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A photo of a Dalmatian Pelican (Pelecanus crispus)
Dalmatian Pelican

Dalmatian Pelican

Pelecanus crispus

The Dalmatian Pelican, Pelecanus crispus, stands as a majestic figure among birds, holding the title of the largest pelican species and potentially the world's heftiest freshwater avian. Its impressive wingspan competes with that of the great albatrosses, and in flight, its flocks exhibit a mesmerizing, synchronized grace. This pelican's plumage lacks the pinkish hues seen in some relatives, instead boasting a silvery-white elegance, with a unique mane of curly feathers adorning its head and neck.

Identification Tips

Adult Dalmatian Pelicans are distinguished by their silvery-white plumage, which transitions to a more subdued grey in the winter months. The species is characterized by curly nape feathers, grey legs, and a bill that shifts from a vibrant orange-red lower mandible during breeding season to a muted yellow in the off-season. In flight, their wings are a solid grey with black tips, a trait that sets them apart from other pelicans.

Habitat

These pelicans favor a variety of wetland habitats, including lakes, rivers, deltas, and estuaries. Unlike their close relatives, they are not strictly confined to lowland areas and can be found nesting at various elevations.

Distribution

The Dalmatian Pelican's range extends across Central Eurasia, from the Mediterranean to the Taiwan Strait, and from the Persian Gulf to Siberia. They are considered short-to-medium-distance migrants, moving between breeding and overwintering locales.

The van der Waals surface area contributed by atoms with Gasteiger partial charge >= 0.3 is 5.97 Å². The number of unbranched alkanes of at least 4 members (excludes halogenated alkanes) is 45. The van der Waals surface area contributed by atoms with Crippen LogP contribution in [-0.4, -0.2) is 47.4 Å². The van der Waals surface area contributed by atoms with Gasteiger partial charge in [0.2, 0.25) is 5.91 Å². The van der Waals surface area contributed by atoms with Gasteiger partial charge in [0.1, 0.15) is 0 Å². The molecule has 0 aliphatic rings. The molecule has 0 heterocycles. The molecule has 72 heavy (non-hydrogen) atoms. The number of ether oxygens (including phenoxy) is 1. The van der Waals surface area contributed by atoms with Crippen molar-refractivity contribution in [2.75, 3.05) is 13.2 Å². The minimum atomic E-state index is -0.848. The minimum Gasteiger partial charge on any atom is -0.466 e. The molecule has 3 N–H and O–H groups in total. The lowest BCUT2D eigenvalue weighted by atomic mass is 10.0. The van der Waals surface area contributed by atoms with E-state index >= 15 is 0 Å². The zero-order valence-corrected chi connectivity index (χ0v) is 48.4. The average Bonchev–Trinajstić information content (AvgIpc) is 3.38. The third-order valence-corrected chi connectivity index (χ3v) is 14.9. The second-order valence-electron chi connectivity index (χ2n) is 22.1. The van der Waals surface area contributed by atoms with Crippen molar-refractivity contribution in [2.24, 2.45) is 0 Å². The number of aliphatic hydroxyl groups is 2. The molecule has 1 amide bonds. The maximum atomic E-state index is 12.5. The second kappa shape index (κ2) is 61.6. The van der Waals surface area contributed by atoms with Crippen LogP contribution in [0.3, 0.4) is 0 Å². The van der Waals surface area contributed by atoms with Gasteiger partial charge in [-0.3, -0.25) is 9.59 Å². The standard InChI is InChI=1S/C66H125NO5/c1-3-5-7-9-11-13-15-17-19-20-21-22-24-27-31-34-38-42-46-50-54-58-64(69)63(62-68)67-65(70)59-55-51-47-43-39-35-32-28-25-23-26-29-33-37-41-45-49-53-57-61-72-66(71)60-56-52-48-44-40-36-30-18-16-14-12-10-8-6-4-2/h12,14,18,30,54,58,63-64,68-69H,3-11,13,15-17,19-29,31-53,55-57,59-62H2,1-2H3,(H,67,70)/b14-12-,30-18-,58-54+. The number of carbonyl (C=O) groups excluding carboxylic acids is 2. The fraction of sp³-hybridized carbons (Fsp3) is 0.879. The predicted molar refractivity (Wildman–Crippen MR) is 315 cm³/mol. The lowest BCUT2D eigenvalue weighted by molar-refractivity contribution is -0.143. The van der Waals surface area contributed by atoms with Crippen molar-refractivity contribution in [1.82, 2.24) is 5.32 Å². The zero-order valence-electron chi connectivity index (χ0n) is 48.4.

Behaviour

Dalmatian Pelicans are less social than other pelican species, often nesting in smaller groups or even solitarily. They exhibit a strong fidelity to traditional breeding sites, constructing their nests on islands or dense vegetation mats. Their flight is characterized by an elegant soaring motion, with the entire flock moving in unison.

Song & Calls

Typically silent outside of the breeding season, Dalmatian Pelicans can become quite vocal when courting, producing a range of deep, guttural sounds including barks, hisses, and grunts.

Breeding

Breeding season sees these birds returning to familiar sites, where they build crude nests of vegetation. The Dalmatian Pelican lays one to six eggs, with two being most common. Both parents share incubation duties, and the young fledge at around 85 days old.

Similar Species

The Great White Pelican shares a similar size range but can be differentiated by its pure white plumage, larger size sexual dimorphism, and different breeding habits.

Diet and Feeding

Dalmatian Pelicans primarily consume fish, with a daily requirement of around 1,200 grams. They forage alone or in small groups, dipping their heads underwater to scoop up prey with their expansive bill pouches.

Conservation status

The Dalmatian Pelican is classified as Near Threatened, with a population that experienced a significant decline in the 20th century. Conservation efforts, including habitat management and the construction of artificial nesting platforms, have been implemented to stabilize and increase their numbers.

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Pelecanus conspicillatus
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